WESTBROOK – Rental revenue from the Westbrook Performing Arts Center more than covered the 2½-year-old theater’s operating budget this year for the first time.

But considering that the center ended its first two years in debt, that the cost of utilities is in the Westbrook Middle School budget, and that taxpayers will be paying back the bond for its construction for the next 15 years, this year’s $5,500 surplus doesn’t exactly put it in the black.

Whether the Performing Arts Center should be making more money by now depends on whom you ask.

A business plan written in the fall of 2008 by consultant Christopher Mekal of Boston says the state-of-the-art 1,000-seat auditorium should have showed a $73,000 surplus in the fiscal year that ended June 30.

The plan predicted that the profit would double to more than $140,000 this year and maintain that margin thereafter.

Theater manager Jamie Grant is quick to point out that the plan was created “before the economy went in the toilet.” Also, he said, holding 100 revenue-generating events per year, which the plan envisions, isn’t realistic because of the inconvenience.

“School has to exist here,” he said.

The $4.1 million, 15,000-square-foot auditorium was approved by voters in 2007 as a taxpayer-funded add-on to the planned $29 million middle school, 90 percent of which was funded by the state.

John O’Hara, co-chair of the building committee for the project, said building the auditorium was seen as an opportunity to “get the most for the least” by folding it into the construction of the high-efficiency, state-funded middle school, complete with a geothermal heating and cooling system.

He said the purpose has always been primarily to have “a first-class venue” for city and school events and, secondly, to offer “first-rate acts” to residents of Westbrook and surrounding towns.

In that respect, O’Hara said, “the community has gotten everything that we’ve told them they would and more.”

He acknowledges, however, that he expected it to be making more money by now. He cites the economy for the lack of revenue.

The gap between the Performing Arts Center’s expenses and revenue is closing.

The first event in the auditorium — a day of a cappella workshops and performances for teenage boys — was held in February 2010. By the end of the fiscal year that June, the center had hosted 35 events, four of which paid rent, bringing in about $24,000.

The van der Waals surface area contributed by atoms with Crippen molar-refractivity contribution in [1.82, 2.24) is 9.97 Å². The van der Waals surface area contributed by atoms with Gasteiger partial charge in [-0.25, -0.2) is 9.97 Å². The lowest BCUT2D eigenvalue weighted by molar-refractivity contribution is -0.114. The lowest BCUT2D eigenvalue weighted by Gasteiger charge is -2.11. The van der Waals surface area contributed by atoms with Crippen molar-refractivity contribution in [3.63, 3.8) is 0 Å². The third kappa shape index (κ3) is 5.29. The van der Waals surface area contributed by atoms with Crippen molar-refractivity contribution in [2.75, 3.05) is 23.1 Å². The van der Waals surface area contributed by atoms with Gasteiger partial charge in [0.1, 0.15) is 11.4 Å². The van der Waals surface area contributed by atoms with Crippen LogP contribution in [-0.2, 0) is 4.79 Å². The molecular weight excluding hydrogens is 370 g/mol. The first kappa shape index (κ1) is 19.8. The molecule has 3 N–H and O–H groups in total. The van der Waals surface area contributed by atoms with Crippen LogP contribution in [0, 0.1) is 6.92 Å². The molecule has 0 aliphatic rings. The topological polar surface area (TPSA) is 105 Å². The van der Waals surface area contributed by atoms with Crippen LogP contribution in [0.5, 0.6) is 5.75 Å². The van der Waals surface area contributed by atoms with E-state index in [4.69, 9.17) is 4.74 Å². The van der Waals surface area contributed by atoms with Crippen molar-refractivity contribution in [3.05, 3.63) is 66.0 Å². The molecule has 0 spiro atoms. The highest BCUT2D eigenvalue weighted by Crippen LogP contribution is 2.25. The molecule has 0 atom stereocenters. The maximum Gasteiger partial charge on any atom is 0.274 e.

Expenses including Grant’s salary and benefits, marketing and advertising, lighting and tech supplies and travel totaled about $58,000.

In fiscal 2010-11, there were 63 events, 15 of which paid rent, generating $59,000 in revenue — about $23,000 less than expenses.

And, in the past year, there were 95 events, 35 of which paid rent, bringing in just over $93,000 — about $5,500 over budget.

Superintendent Marc Gousse said the School Committee has not decided what it will do with the surplus revenue. It could go back to the Performing Arts Center or be used to offset expenses for the middle school.

Although the revenue for the past fiscal year exceeded the center’s operating costs, other expenses associated with the Performing Arts Center aren’t in its budget.

For example, its heat and electricity costs are folded into those for the entire middle school building. By calculating the cost per square foot, the auditorium would account for about $28,000 of the building’s $250,000 annual budget for those utilities, Gousse said.

And it will be a while before the school department pays off the auditorium’s $4.1 million construction bond, taken out in 2008 at a 5 percent interest rate over 20 years. This year’s payment is $375,000.

Offsetting the financial burden is an economic impact that’s more difficult to measure.